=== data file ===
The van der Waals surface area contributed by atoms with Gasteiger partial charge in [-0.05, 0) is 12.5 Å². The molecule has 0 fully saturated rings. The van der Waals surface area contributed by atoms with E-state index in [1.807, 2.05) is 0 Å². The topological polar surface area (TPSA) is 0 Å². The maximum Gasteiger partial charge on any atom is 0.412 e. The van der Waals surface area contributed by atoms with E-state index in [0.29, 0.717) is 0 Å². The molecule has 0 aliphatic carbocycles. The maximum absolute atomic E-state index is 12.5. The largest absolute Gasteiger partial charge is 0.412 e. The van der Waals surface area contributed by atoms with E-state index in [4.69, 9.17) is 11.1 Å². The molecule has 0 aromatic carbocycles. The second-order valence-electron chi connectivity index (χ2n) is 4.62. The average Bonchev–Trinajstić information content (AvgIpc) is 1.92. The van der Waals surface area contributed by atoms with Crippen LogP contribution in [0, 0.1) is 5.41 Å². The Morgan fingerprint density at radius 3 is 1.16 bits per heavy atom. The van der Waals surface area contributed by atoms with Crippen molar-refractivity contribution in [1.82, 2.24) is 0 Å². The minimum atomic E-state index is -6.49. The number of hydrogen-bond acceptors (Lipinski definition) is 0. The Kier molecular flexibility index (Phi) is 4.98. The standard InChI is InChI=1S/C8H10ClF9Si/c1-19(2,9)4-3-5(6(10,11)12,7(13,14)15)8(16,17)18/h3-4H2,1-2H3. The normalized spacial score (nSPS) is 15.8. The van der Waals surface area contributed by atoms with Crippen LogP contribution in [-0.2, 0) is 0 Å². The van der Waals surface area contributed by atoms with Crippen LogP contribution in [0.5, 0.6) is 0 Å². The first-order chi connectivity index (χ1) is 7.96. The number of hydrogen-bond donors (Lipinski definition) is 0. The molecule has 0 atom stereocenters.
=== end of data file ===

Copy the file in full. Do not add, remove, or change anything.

The van der Waals surface area contributed by atoms with Gasteiger partial charge in [-0.05, 0) is 12.5 Å². The molecule has 0 fully saturated rings. The van der Waals surface area contributed by atoms with E-state index in [1.807, 2.05) is 0 Å². The topological polar surface area (TPSA) is 0 Å². The maximum Gasteiger partial charge on any atom is 0.412 e. The van der Waals surface area contributed by atoms with E-state index in [0.29, 0.717) is 0 Å². The molecule has 0 aliphatic carbocycles. The maximum absolute atomic E-state index is 12.5. The largest absolute Gasteiger partial charge is 0.412 e. The van der Waals surface area contributed by atoms with E-state index in [4.69, 9.17) is 11.1 Å². The molecule has 0 aromatic carbocycles. The second-order valence-electron chi connectivity index (χ2n) is 4.62. The average Bonchev–Trinajstić information content (AvgIpc) is 1.92. The van der Waals surface area contributed by atoms with Crippen LogP contribution in [0, 0.1) is 5.41 Å². The Morgan fingerprint density at radius 3 is 1.16 bits per heavy atom. The van der Waals surface area contributed by atoms with Crippen molar-refractivity contribution in [1.82, 2.24) is 0 Å². The minimum atomic E-state index is -6.49. The number of hydrogen-bond acceptors (Lipinski definition) is 0. The Kier molecular flexibility index (Phi) is 4.98. The standard InChI is InChI=1S/C8H10ClF9Si/c1-19(2,9)4-3-5(6(10,11)12,7(13,14)15)8(16,17)18/h3-4H2,1-2H3. The normalized spacial score (nSPS) is 15.8. The van der Waals surface area contributed by atoms with Crippen LogP contribution in [-0.2, 0) is 0 Å². The van der Waals surface area contributed by atoms with Crippen LogP contribution in [0.5, 0.6) is 0 Å². The first-order chi connectivity index (χ1) is 7.96. The number of hydrogen-bond donors (Lipinski definition) is 0. The molecule has 0 atom stereocenters.